Mark Znidar
Mark Znidar

Mark Znidar comes to Press Pros Magazine after 33 ½ years at The Columbus Dispatch. From 1996 until September 2018, he staffed high school sports, Ohio colleges that included the Mid-American Conference, Ohio State’s upcoming opponents in football and Ohio State baseball. In the previous three seasons he covered the Columbus Clippers triple-A baseball team. His other beats were Ohio State basketball (1985-88), Clippers (1985-86 and 1989-93), Cincinnati Bengals (1993-95) and NASCAR (1994-2008). He subbed on the Columbus Blue Jackets and Ohio State women’s basketball beats. In March 2017, Znidar was inducted into the Ohio Prep Sportswriters Association Hall of Fame.  Znidar was born in Cleveland and raised in Richmond Heights. He graduated from Cleveland St. Joseph High School and the University of Dayton. He also worked for The Atlantic City Press, Lake County News-Herald and Baltimore News-American. He has a daughter, Amanda, and four grandchildren.


OSU defensive coordinator Kerry Coombs needs a few good linebackers from among a crew that includes Dallas Gant (still injured), Palaie Gaoteote (still ineligible pending NCAA approval of his USC transfer) and some other candidates battling injuries heading toward the opener at Minnesota.

It might have seemed as though binoculars were needed to spot the opener against Minnesota on the schedule when Ohio State began fall practice.

But that date against the Gophers on September 2 in Minneapolis now seems as though it’s like living next door to a noisy neighbor.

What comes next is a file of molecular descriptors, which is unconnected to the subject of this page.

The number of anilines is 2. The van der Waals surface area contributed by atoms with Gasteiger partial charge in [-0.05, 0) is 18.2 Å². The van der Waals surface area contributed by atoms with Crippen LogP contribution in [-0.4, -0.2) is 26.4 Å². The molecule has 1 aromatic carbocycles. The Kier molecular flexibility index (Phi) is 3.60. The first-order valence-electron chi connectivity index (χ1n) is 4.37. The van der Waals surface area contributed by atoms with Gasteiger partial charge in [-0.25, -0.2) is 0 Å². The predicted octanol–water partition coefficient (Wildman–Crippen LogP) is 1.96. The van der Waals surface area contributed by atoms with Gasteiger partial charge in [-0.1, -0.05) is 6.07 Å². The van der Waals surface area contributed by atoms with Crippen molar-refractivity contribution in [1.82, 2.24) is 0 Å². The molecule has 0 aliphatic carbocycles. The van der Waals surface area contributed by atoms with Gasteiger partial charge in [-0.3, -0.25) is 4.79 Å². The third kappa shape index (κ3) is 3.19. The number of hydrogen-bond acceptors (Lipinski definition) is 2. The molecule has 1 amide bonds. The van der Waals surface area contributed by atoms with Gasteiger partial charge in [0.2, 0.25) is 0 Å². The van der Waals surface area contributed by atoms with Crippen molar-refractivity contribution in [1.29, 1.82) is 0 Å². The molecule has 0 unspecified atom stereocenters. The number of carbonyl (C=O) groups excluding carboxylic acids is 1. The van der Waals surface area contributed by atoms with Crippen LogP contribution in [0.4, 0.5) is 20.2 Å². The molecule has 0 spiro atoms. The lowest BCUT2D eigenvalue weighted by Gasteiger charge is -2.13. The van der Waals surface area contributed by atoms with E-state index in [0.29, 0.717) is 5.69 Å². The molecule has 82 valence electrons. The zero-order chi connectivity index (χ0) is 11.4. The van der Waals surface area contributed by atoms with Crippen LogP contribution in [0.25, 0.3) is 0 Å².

Buckeyes coach Ryan Day never viewed it that way from the start.

“I always want more time to get ready, so I would be nervous,” Day said Monday. “But I think we have a chance to have a good team. I do. I think that we have some veteran guys. I’m pleased where we’re at in a lot of areas. And now it’s just a matter of how well we can prepare for the first game and sort things out.”

Veteran columnist Mark Znidar writes the Buckeyes for Press Pros

The team, he said, is devoting half the time in practice to Minnesota.

Day did name CJ Stroud the starting quarterback for the opener, and that was a big step. He said the offensive line is almost settled.

We knew that Chris Olave and Garrett Wilson will be the wideouts and Jeremy Ruckert the tight end.

But what about linebacker?

The staff still sees Dallas Gant on another practice field working with those injured players in rehabilitation.

Then there’s the NCAA again dragging its feet on an Ohio State eligibility issue by not announcing whether Southern Cal transfer Palaie Gaoteote will be eligible. Until then, he is enrolled and paying his own way.

“He has been through a lot and we’re hoping he gets that waiver,’’ Day said.

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Other linebackers are banged up.

“Some of the guys just need to kind of heal up, which they’re going to do,” Day said. “Then other guys just keep continuing to get more reps and more experience. It’s like a combination of those two. The more experience some of those guys get, the better.”